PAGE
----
A BIOENGINEERING APPLICATION
B.AVINASH, V.RAVINDRA, B.ANIL KUMAR
B.TECH III/IV IT
Interest in development of mechanical cardiac support has grown out of the realization of
the enormous impact of heart failure-related mortality, the limited potential to provide cardiac
transplantation (approximately 2000 patients/year in the USA), and the long waiting period required,
even in appropriately selected patients. Both left ventricular assist devices (LVADs) and total
artificial hearts (TAHs) have been developed to assist in addressing these needs. This review focuses
on TAH development. Since that time, evolution of device design and manufacture, patient selection,
and ancillary therapies have occurred. Worldwide clinical application now spans 27 years and
includes experience with TAH implantation in 311 patients, with eight different pneumatically driven
devices implanted either as permanent devices (N = 5) or as temporary, bridging therapy to
transplantation (N = 306), with all but four implanted after 1984. Utah-developed TAHs represent the
largest source of this experience (N = 287). Infection rates have also decreased. Only one implanted
patient died of TAH mechanical failure (an early experience). Based on this evolving experience, use
of the TAH as a bridge to transplantation in selected patients who are not appropriate for an LVAD
has become a viable current therapeutic option.
A synthetic replacement for the heart remains one of the long-sought holy grails of
modern medicine. The obvious benefit of a functional artificial heart would be to lower the
need for heart transplants, because the demand for organs always greatly exceeds supply.
Although the heart is conceptually simple (basically a muscle that functions as a
pump), it embodies subtleties that defy straightforward emulation with synthetic materials
and power supplies. Consequences of these issues include severe foreign-body rejection and
external batteries that limit patient mobility. These complications limited the lifespan of early
human recipients to hours or days. The first bridging TAH was implanted in 1969, and the
first permanent device in 1982 with a patient survival of 112 days. In the earlier (Symbion
manufactured) TAH series (N = 204, 1985–1992), 42% of implanted patients and 59% of
transplanted patients were discharged alive from the hospital, and average support time was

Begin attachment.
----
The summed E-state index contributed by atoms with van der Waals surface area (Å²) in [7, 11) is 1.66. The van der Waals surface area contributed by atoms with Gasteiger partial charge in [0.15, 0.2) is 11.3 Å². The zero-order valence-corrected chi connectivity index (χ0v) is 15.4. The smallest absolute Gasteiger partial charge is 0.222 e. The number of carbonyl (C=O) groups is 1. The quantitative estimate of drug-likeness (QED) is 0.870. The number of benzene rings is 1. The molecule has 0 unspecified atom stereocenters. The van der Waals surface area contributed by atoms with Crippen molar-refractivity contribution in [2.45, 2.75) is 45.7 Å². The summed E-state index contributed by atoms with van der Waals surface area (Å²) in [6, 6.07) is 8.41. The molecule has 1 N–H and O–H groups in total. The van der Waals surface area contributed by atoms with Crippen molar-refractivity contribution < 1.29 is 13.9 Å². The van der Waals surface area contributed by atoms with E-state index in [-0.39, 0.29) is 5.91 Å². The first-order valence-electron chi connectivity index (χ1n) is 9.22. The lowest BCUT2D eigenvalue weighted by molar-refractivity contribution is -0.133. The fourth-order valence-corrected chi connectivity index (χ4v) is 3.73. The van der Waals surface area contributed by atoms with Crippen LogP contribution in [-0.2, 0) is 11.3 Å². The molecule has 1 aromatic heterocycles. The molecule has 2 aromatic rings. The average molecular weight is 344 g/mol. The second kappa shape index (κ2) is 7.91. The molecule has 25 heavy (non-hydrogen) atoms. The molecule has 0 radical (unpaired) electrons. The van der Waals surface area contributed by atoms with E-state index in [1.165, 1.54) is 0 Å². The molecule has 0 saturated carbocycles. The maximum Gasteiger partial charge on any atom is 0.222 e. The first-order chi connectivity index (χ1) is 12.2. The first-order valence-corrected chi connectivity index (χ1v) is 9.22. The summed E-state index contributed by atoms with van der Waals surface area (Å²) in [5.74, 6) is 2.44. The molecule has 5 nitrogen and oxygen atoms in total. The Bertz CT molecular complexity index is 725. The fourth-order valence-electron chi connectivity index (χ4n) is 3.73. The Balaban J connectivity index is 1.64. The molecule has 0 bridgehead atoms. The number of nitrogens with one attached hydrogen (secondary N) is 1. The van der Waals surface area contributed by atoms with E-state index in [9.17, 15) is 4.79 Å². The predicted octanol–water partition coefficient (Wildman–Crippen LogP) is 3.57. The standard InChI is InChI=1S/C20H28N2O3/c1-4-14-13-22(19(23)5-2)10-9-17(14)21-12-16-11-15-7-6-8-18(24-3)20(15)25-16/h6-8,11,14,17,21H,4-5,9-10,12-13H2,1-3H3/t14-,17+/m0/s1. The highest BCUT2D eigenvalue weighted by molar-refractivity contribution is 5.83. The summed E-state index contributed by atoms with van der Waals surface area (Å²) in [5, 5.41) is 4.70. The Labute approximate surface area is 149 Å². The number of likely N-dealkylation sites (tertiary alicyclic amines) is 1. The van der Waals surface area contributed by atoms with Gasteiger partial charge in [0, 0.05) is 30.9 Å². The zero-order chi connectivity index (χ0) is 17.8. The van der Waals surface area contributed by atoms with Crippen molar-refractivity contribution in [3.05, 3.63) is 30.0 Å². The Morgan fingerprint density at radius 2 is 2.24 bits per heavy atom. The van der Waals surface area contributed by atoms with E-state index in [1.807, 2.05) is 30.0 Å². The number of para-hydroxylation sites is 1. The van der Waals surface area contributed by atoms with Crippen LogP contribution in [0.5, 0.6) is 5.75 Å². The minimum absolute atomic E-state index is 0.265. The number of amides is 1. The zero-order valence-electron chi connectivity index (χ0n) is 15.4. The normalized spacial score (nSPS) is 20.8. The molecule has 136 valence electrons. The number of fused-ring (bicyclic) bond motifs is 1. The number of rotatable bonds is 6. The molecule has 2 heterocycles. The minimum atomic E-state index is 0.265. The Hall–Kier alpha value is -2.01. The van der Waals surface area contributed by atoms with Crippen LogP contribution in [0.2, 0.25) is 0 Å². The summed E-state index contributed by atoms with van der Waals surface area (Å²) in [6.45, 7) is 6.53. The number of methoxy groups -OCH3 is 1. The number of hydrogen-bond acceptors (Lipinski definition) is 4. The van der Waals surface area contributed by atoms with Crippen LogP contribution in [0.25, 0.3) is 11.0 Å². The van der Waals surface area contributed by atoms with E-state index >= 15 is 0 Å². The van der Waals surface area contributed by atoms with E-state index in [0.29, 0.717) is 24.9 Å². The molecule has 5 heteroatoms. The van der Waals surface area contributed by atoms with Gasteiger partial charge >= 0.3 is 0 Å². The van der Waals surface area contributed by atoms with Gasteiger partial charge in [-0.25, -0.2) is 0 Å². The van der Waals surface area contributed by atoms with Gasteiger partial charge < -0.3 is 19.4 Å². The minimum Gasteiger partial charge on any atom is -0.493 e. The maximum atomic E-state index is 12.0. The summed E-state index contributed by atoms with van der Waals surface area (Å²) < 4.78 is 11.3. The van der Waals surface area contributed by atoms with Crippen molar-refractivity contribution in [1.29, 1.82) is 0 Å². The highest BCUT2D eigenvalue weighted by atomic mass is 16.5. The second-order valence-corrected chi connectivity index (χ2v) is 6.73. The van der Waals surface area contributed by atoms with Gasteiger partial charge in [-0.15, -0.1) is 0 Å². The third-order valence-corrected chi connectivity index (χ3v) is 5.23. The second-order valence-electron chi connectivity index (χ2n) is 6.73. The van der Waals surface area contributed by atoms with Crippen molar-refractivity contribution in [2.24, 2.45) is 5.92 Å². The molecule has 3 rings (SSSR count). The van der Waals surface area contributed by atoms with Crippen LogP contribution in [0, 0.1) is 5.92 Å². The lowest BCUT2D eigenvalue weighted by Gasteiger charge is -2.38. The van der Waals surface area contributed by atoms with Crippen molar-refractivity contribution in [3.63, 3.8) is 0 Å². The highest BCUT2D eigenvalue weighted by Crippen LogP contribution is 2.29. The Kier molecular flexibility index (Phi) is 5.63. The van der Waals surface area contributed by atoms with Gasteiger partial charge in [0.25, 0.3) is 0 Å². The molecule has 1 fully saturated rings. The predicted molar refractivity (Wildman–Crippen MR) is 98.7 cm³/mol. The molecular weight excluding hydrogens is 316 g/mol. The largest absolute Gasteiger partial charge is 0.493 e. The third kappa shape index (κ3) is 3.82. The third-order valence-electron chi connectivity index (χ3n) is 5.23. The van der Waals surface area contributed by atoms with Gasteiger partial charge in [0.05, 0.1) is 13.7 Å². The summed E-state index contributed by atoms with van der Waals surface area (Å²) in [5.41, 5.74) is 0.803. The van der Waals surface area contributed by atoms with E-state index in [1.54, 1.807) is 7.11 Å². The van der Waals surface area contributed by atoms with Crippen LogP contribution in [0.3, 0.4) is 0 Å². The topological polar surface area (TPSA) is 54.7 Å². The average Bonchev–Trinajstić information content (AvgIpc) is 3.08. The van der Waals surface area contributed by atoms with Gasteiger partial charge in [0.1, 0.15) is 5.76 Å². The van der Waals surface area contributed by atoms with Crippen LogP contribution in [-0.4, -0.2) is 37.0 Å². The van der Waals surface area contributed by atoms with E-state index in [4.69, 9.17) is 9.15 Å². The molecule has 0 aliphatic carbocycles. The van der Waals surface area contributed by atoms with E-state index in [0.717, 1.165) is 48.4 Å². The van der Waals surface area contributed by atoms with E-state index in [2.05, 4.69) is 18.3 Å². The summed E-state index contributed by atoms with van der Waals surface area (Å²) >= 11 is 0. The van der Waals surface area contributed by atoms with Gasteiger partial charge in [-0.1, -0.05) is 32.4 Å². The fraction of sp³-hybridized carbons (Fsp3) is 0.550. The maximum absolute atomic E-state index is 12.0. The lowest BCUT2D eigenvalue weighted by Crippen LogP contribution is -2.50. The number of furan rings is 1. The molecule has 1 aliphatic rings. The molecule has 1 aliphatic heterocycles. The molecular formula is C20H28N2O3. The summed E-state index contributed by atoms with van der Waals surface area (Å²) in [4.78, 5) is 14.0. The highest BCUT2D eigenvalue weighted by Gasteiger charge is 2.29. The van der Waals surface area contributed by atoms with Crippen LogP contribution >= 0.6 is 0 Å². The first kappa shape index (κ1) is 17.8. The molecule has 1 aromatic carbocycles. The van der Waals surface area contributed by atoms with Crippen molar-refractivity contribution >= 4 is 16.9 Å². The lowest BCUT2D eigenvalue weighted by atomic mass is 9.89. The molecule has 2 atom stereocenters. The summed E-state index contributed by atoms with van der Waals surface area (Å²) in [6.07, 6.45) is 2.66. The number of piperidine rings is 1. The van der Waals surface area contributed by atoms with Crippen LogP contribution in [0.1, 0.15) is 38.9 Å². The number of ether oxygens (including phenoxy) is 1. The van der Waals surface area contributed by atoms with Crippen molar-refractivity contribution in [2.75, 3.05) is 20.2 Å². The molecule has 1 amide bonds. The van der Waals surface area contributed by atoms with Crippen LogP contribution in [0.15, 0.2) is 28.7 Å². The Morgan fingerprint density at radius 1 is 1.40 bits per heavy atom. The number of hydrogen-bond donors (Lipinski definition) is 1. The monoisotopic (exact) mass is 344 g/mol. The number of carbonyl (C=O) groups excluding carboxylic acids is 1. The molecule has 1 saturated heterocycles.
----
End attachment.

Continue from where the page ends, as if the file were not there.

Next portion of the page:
24 days. In the current (Cardio West manufactured) series (N = 78, 1993–1996), 67% of
implanted patients and 94% of transplanted patients were discharged alive, and average
support time is 30 days. Of transplanted and discharged patients, 98% remain alive. With
improvements in device design and manufacture, as well as anticoagulant regimens, the
incidence of stroke with long-term deficits has decreased from 3 out of 7 in 1984-1985 to 1
out of 61 in 1988, with no permanent deficits since then.
DIFFER FROM OTHERS:
An artificial heart is also distinct from a CARDIOPULMONARY BYPASS
MACHINE (CPB), which is an external device used to provide the functions of both the
heart and lungs. CPBs are only used for a few hours at a time, most commonly during heart
PICTURE WHEN HEART IS BEING TRANSPLANTED
EAR LIER DESIGN ANALYSIS:
A precursor to the modern artificial heart pump was built by Bill Sewell using an
Erector set, assorted odds and ends, and dime store toys. The external pump successfully
bypassed the heart of a dog for more than an hour.
The first artificial heart implanted in a living being was placed in a dog at the
Cleveland Clinic in 1957; it survived about 90 minutes.
In 1964, the National Institutes of
Health started the Artificial Heart Program, with the goal of putting a man-made organ into a
human by the end of the decade.
MODERN ADVANCEMENTS IN DESIGN:
Recent studies tells us that fully implantable artificial heart will be ready for clinical trial
by 2011, and for alternative transplant in 2013. It was developed and will be manufactured by him,
Biomedical firm Carmat, and venture capital firm Truffle. The prototype uses electronic sensors and
is made from chemically treated animal tissues, called "biomaterials", or a “pseudo-skin” of
biosynthetic, microporous materials. Another US team with prototype called 2005 MagScrew Total
Artificial Heart, including Japan and South Korea researchers are racing to produce similar projects.
SAMPLE PICTURE OF RECENTLY DEVELOPED DESIGN
The heart valve acts as a check valve, opening and closing to control blood flow.
This cycle occurs about 40 million times per year or two billion in an average lifetime.
Natural valves can develop several problems, either the valve opening becomes narrow or
may not close completely. The first condition decreases the pumping efficiency and limits the
amount of blood pumped to the body. The second condition can reduce the amount of blood